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Your Environment. Your Health.

Speaking the Same Language Environmental Health Language Collaborative

What Is the Value of Speaking the Same Language?

Getting Started

Check out the Common Language Glossary.

Join an EHLC Use Case and be part of developing solutions.

Watch presentations to learn more about ontologies and how to use them.

The NIH Policy for Data Management and Sharing requires researchers to plan for how scientific data will be preserved and shared. Researchers can leverage terminologies, ontologies, and other language approaches to comply with the required metadata and data standards elements of the plan. By applying common terminology to environmental health sciences data, researchers enhance its value by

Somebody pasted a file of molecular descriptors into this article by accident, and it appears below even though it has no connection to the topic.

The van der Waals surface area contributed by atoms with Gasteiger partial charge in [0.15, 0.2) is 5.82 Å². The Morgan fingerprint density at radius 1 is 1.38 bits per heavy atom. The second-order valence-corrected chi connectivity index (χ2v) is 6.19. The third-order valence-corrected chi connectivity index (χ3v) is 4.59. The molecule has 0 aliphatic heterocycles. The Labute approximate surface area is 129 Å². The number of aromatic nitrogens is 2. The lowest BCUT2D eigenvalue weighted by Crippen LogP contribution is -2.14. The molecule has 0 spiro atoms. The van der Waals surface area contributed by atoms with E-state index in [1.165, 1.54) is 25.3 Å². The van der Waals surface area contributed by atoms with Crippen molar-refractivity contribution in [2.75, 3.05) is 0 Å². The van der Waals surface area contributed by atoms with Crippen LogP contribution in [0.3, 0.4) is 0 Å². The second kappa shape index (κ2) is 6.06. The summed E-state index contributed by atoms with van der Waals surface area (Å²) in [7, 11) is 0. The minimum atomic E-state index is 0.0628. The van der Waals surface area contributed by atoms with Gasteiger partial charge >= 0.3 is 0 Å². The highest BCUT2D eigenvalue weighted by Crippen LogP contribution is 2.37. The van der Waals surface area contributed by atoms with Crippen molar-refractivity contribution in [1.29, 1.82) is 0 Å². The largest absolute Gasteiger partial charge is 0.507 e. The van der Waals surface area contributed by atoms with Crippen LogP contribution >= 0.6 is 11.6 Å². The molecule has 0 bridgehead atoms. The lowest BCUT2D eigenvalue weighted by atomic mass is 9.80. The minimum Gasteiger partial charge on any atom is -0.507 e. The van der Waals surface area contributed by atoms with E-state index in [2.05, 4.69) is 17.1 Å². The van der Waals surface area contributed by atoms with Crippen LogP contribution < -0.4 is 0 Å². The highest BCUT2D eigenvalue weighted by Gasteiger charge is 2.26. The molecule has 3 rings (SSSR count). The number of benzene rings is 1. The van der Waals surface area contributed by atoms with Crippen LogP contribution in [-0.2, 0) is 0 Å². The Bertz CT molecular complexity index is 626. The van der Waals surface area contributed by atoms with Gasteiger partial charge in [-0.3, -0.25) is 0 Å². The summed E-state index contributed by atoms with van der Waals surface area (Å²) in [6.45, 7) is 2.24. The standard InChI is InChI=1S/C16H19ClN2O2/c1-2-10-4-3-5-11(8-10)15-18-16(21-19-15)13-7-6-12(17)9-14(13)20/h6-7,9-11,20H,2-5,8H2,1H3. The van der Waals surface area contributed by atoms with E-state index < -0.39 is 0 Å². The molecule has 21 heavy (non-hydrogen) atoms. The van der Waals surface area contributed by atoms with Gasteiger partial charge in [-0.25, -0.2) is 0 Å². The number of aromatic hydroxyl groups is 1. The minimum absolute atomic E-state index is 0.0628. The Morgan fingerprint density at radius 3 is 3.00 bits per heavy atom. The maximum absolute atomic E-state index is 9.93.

• Enabling the assembly of datasets for computational modeling and knowledge discovery
  • Facilitating consistent interpretation and understanding of data and metadata
  • Increasing the findability of data
  • Permitting integration and promoting interoperability of data and databases
  • Supporting the transfer of knowledge between scientific communities

What Do We Mean by the “Same” Language?

First, let’s define language. Language is a system of communication consisting of symbols (sounds or written) and includes a set of rules for combining the symbols. Those rules include syntax (structure) and semantics (meaning). For example the sentence, “the chicken is ready to eat” is syntactically correct; however, it has a double meaning.